By Dennis Daugaard
Last year, an analysis of photos posted on the Internet determined that South Dakotans smile more than people in any other state. That doesn't surprise me. Living in a rural state inclines us to be trusting and friendly people. After living in Chicago for several years in the 1970s, I found myself missing the friendliness of South Dakota people.
Preserving our rural way of life is important, and that means, in part, ensuring that health care providers exist in our smaller communities.
Most of our state's health professionals are concentrated in the more populated areas, while rural areas have been struggling to recruit and retain providers. Fifty-seven of the state's 66 counties are federally designated as health professional shortage areas, either partially or completely.
If we do nothing, it's likely the shortage will increase as time goes by. As many of our current providers near retirement age, South Dakota will need over 8,000 new health care workers by 2020. This will be a challenge given that our elderly population is expected to double by 2025.
But it's a challenge I believe we can handle. In fact, we've already made important strides.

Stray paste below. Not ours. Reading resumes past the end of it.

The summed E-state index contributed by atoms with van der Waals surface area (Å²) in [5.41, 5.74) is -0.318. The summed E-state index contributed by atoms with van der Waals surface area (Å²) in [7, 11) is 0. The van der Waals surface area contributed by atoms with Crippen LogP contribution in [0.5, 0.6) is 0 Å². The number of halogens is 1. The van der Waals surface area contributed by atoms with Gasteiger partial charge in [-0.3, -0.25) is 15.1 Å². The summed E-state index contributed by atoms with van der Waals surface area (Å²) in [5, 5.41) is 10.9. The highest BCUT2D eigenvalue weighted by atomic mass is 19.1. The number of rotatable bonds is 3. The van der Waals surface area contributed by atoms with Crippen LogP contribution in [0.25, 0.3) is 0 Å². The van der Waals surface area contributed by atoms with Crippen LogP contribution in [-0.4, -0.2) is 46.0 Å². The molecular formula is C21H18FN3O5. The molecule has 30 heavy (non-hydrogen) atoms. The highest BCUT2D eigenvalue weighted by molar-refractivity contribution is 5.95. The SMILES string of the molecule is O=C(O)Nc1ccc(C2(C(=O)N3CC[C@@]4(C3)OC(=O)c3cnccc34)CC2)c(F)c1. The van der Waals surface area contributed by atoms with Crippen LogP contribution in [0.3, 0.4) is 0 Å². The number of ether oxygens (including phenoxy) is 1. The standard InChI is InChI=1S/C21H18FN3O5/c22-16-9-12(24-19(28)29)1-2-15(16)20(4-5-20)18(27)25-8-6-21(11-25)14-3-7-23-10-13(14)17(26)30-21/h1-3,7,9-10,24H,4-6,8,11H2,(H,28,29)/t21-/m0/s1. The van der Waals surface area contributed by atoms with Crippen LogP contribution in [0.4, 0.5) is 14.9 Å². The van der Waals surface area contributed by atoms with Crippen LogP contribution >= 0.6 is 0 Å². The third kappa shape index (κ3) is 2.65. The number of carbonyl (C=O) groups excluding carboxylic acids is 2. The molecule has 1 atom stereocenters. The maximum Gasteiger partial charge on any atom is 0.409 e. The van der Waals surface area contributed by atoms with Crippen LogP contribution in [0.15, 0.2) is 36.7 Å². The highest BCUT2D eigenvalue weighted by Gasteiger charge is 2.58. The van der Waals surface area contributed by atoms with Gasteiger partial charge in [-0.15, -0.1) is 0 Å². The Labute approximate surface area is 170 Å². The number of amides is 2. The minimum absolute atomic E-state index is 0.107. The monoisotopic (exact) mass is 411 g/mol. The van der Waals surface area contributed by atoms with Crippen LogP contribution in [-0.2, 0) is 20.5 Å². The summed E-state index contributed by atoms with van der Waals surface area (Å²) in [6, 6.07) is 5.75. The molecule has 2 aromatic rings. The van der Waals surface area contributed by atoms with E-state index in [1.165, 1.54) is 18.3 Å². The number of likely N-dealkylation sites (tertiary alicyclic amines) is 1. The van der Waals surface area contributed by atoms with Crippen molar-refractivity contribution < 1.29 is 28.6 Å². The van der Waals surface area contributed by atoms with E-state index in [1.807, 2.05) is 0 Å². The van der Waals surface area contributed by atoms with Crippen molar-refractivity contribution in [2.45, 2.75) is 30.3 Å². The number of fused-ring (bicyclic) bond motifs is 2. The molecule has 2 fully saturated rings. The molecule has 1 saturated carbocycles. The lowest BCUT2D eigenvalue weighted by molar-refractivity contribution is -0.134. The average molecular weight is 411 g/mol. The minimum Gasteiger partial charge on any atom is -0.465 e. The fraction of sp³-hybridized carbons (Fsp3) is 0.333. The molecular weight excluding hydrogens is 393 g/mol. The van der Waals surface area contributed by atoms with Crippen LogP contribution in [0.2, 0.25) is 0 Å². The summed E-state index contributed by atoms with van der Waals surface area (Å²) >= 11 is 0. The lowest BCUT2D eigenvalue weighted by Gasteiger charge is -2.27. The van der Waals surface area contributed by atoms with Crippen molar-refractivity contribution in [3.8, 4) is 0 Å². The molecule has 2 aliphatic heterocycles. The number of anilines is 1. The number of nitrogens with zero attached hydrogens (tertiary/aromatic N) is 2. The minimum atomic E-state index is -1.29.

We know that health care providers who were raised, educated and trained in rural South Dakota are more likely to stay in those smaller communities. That is why we've expanded rural health care incentives programs and increased the capacity of our educational programs.
Two years ago, we allocated funding to establish the Frontier and Rural Medicine, or FARM, program to give third-year medical students a nine-month experience in rural communities. We also increased the rural payment incentives for those who practice in rural areas. As a result of this expansion, we have 120 health care professionals that were successfully recruited to 49 rural communities, including communities like Faulkton, Scotland, Mission and Timber Lake.
In Fiscal Year 2013 we increased the class size at the medical school by four students, and in my budget this year I am proposing that we add another 11 students, per class. That means, in five years, we will have 60 more medical students being trained in our state than we did before the expansion began.
We have also increased the capacity of the physician assistant program at USD, from 20 to 25 students and reserved 20 of those spots for South Dakota residents. For the first time, we are now paying preceptors who provide practice experiences for physician assistants. This has increased the number of willing preceptors in our state. In my budget proposal I'm proposing that we provide the same financial incentive for Nurse Practitioner Preceptors.
I know we still have a long way to go -- eliminating provider shortages in our rural communities will require a continuous effort. Still, through beginning to address the issue now, we have taken an important step in preserving our identity and way of life.